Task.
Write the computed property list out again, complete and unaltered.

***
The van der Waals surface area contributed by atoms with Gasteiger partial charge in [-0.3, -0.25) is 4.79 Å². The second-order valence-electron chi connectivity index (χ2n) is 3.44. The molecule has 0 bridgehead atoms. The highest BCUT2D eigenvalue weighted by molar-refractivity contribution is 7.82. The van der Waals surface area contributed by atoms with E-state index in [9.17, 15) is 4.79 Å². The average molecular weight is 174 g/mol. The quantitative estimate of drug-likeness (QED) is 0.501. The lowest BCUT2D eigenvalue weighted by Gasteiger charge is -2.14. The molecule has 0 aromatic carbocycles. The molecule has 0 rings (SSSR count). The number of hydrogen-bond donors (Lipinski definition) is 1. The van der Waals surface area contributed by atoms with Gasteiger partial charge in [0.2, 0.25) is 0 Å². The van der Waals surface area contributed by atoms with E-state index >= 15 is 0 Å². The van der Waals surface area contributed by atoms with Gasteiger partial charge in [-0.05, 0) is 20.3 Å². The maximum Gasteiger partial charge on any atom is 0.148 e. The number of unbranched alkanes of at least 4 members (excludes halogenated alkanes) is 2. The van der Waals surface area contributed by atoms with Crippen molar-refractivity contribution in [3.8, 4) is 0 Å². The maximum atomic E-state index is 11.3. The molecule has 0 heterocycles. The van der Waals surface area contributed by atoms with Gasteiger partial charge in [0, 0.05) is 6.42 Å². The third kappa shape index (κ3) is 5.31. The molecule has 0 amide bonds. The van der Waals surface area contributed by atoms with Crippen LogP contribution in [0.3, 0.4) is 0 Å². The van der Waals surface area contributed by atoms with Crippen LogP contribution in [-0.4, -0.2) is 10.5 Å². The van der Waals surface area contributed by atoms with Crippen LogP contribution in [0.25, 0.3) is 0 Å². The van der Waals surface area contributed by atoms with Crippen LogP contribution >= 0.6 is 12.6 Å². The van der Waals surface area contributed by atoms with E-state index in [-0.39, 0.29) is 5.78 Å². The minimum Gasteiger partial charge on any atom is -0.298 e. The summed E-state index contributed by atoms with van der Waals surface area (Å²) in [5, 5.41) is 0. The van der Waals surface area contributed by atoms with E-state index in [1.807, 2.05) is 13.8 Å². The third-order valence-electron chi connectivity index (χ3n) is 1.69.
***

The van der Waals surface area contributed by atoms with Gasteiger partial charge in [-0.3, -0.25) is 4.79 Å². The second-order valence-electron chi connectivity index (χ2n) is 3.44. The molecule has 0 bridgehead atoms. The highest BCUT2D eigenvalue weighted by molar-refractivity contribution is 7.82. The van der Waals surface area contributed by atoms with E-state index in [9.17, 15) is 4.79 Å². The average molecular weight is 174 g/mol. The quantitative estimate of drug-likeness (QED) is 0.501. The lowest BCUT2D eigenvalue weighted by Gasteiger charge is -2.14. The molecule has 0 aromatic carbocycles. The molecule has 0 rings (SSSR count). The number of hydrogen-bond donors (Lipinski definition) is 1. The van der Waals surface area contributed by atoms with Gasteiger partial charge in [0.2, 0.25) is 0 Å². The van der Waals surface area contributed by atoms with E-state index >= 15 is 0 Å². The van der Waals surface area contributed by atoms with Gasteiger partial charge in [-0.05, 0) is 20.3 Å². The maximum Gasteiger partial charge on any atom is 0.148 e. The number of unbranched alkanes of at least 4 members (excludes halogenated alkanes) is 2. The van der Waals surface area contributed by atoms with Crippen molar-refractivity contribution in [3.8, 4) is 0 Å². The maximum atomic E-state index is 11.3. The molecule has 0 heterocycles. The van der Waals surface area contributed by atoms with Gasteiger partial charge in [0, 0.05) is 6.42 Å². The third kappa shape index (κ3) is 5.31. The molecule has 0 amide bonds. The van der Waals surface area contributed by atoms with Crippen LogP contribution in [0.3, 0.4) is 0 Å². The van der Waals surface area contributed by atoms with Crippen LogP contribution in [-0.4, -0.2) is 10.5 Å². The van der Waals surface area contributed by atoms with Crippen LogP contribution in [0.25, 0.3) is 0 Å². The van der Waals surface area contributed by atoms with Crippen LogP contribution >= 0.6 is 12.6 Å². The van der Waals surface area contributed by atoms with E-state index in [-0.39, 0.29) is 5.78 Å². The minimum Gasteiger partial charge on any atom is -0.298 e. The summed E-state index contributed by atoms with van der Waals surface area (Å²) in [5, 5.41) is 0. The van der Waals surface area contributed by atoms with E-state index in [1.807, 2.05) is 13.8 Å². The third-order valence-electron chi connectivity index (χ3n) is 1.69.